Tuesday, November 16, 2021

Rudolph the Camel

image from pinterest.com 

Rudolph the Camel

So much depends on how one defines naughty.”


As an innocent kid,

the holidays always

confused me.

Some Christmas cards

depicted Jesus in Judea,

with herds of camels,

and palm and olive trees,

while others depict

Santa Claus up to his butt

in ice and snow

somewhere way up north,

surrounded by fir trees.

I mean if farm animals

were allowed to be present

during the birth of Christ,

why aren’t those same animals

allowed in churches

as part of the congregation?

Now Santa Claus

is nicknamed old Saint Nick, right?

His origins can be traced back

to a monk in Turkey in 280 AD.

I guess this monk became

a saint, known for his kindness.

He was known as the patron saint

of sailors. But Jesus was not a sailor,

that was Peter, right?

Jesus had no use for a boat;

he could walk on water.

He didn’t have to go fishing,

he would just snap his fingers

and a cartload of fish and loaves

would appear.

Later on, why did Saint Nick,

after he had become a bishop and shit,

give up the Mother Church,

take the vows of poverty,

and immigrated to Finland? Was it because

suddenly he had a jones for tannenbaums,

and there were no fir trees in Israel--or did

he ditch his vestments in order to give up

celibacy, which was reported to be much more

satisfying than masturbation, homosexuality,

or beastiality?

He must have set up his first headquarters

in Lapland, where reindeer are plentiful. I 

always thought it would have been cool if

Santa had recruited camels to pull his sled.

Then Rudolph would have had a much bigger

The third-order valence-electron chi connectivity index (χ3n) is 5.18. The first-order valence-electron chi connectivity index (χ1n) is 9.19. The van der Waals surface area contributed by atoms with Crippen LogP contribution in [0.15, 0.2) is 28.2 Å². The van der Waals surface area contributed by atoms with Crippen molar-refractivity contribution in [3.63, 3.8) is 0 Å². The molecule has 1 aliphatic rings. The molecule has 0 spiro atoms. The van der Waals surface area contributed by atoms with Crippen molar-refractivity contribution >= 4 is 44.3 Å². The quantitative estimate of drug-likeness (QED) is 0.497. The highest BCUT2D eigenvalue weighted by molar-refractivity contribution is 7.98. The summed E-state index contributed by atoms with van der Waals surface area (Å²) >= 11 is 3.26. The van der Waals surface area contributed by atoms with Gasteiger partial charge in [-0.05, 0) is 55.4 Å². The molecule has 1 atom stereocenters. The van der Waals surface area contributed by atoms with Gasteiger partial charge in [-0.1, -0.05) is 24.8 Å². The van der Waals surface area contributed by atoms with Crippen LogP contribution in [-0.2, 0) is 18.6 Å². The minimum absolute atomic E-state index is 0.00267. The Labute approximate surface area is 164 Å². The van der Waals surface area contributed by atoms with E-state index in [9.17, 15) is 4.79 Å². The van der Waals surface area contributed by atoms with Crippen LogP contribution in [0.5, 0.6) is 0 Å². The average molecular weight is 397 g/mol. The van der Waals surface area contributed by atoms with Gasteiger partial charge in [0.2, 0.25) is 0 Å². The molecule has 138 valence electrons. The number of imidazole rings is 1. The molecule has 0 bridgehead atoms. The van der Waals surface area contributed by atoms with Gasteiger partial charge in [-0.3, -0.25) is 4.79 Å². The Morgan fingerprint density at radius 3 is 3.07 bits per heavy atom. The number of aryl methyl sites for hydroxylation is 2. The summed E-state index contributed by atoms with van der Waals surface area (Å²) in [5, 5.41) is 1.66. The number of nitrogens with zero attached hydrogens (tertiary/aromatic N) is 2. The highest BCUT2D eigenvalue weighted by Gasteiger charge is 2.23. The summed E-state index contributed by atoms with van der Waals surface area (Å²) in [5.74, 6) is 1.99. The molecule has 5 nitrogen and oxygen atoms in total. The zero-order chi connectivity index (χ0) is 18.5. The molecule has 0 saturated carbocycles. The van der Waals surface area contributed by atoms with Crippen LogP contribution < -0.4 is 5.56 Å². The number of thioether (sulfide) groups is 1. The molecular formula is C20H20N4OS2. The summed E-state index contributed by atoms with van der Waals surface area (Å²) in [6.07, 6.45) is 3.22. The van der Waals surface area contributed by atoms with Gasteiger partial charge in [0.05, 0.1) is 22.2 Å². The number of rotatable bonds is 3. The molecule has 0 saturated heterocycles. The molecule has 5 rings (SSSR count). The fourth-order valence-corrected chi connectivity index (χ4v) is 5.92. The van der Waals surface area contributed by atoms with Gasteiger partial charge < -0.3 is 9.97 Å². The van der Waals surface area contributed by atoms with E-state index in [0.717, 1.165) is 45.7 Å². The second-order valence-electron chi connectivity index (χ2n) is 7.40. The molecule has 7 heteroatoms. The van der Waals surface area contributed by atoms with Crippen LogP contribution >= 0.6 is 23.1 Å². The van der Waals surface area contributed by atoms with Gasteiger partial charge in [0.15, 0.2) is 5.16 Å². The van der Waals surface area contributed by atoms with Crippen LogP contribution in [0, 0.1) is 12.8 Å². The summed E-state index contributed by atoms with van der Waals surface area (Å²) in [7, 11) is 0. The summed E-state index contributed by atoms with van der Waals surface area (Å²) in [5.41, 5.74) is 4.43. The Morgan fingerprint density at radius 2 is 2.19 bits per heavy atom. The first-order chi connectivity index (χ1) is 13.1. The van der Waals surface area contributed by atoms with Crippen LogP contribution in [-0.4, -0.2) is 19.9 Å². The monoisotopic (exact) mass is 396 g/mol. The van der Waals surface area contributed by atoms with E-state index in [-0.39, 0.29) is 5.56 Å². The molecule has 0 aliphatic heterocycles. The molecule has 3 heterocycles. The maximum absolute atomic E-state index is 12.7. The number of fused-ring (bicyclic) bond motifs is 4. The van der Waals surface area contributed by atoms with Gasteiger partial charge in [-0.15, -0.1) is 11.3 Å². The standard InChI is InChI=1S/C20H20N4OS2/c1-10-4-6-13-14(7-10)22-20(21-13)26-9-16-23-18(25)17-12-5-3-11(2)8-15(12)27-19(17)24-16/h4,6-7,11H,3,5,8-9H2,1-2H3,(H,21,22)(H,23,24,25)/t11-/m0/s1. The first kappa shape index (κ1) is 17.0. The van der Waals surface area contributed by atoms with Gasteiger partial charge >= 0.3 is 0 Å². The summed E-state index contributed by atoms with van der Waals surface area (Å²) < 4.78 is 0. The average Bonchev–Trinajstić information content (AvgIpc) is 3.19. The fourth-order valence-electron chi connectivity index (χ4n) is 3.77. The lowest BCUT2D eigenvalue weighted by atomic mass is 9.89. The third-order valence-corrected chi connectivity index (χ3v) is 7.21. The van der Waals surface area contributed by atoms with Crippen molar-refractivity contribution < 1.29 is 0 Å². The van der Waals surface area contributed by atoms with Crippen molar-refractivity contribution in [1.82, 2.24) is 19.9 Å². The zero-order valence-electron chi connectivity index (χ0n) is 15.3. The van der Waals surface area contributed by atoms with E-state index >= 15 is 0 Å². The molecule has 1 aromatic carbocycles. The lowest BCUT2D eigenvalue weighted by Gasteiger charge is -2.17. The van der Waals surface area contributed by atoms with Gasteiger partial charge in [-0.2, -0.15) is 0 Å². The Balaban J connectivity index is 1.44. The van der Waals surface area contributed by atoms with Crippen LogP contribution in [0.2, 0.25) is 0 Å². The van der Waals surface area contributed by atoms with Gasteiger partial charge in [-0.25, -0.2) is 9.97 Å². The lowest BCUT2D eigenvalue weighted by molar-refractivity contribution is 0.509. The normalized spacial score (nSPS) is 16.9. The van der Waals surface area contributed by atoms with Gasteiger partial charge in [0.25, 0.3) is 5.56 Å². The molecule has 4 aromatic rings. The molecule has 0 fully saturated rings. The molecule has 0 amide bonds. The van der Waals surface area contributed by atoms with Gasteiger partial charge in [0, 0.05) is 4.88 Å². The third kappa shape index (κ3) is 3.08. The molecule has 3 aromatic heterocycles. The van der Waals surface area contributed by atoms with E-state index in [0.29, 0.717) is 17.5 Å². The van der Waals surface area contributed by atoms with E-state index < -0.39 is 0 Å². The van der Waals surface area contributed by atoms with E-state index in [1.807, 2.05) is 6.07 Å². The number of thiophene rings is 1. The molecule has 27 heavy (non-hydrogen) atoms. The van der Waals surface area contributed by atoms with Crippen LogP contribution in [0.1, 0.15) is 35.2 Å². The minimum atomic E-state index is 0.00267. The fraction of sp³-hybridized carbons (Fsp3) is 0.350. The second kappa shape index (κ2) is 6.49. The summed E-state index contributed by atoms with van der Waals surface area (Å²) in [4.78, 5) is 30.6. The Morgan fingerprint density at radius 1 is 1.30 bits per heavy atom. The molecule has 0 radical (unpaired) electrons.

Obviously, St. Nick had to get back in the good

graces of God in order to bring about the

miracles necessary to make Christmas work.

So why doesn’t the bible have any mention of

these Christmas miracles? 

I think I was around ten, and during that holiday

season, after reading Steinbeck’s East of Eden,

I came to the conclusion that the mythos of

Christmas, part Madison Avenue, part

ecclesiastical, was mostly Hallmark bull shit,

and that I no longer had to search for a logical

thread within the miasma of holiday madness,

and this clarity, this epiphany, helped me elude 

any sense of guilt, and that I could just be

naughty ad infinitum.

Glenn Buttkus

Posted over at d'Verse Poet's Pub


Dora said...

I could almost hear Bill Murray reading this, Glenn! The ten-year-old Glenn's rude awakening, I think, comes to us all. All the "holiday" contradictions and obfuscations and superficialities coming up against your encounter with the harsh realism of Steinbeck's and our own childish apprehensions of the adult world is disillusioning. You make us see that in technicolor history and humor and wit. And why not Rudolph the Camel?

robkistner said...

This is killer brother. You were an enlightened child indeed Glenn. Wonderful writing. 👍🏼

Brendan said...

Delightful ad infinitum. I heard a guy say once he was in church and saw the Savior up on the cross and thought, geez, if God did that to his only son, imagine what he'll do to YOU. Somehow kids manage to figure it all out.

forestbather said...

Stunning. Dosed just tight, wonderful turns of phrases, highly engrossing & entertaining — reminded me a touch of some of Milan Kundera's writing in his "The Unbearable Lightness of Being," where a chapter suddenly appears as a rant on similar (but not same of course) lines. Brilliant read.

ben Alexander said...

The only thing you couldn't have known back then, Glenn, is that you would some day write a brilliant poem about your realization.

-David [ben Alexander]

Ron Rowland said...

There is so much I can relate to here -- I don't know where to begin.
"Was it because suddenly he had a jones for tannenbaums"

Helen said...

Glenn, this is quite priceless. Reminding me of all my own childhood epiphanies.

Ingrid said...

Hahaha Glenn! What a marvellous story and epiphany. Interesting historical details too :-)

brudberg said...

So many funny things about the Hallmark (or Disney's version) in reality I think the myth of Santa Claus has merged from the nordic myths of a gnome taking care of the farm to make it prosperous and the Christan Saint...

I grew up closer to the Nordic version where you were supposed to give porridge to the gnome on Chrstmas.

Grace said...

I appreciate the notes Glenn. For me it was more about the Christmas story and family gathering, rather than the Christmas tree, gifts and St Nick.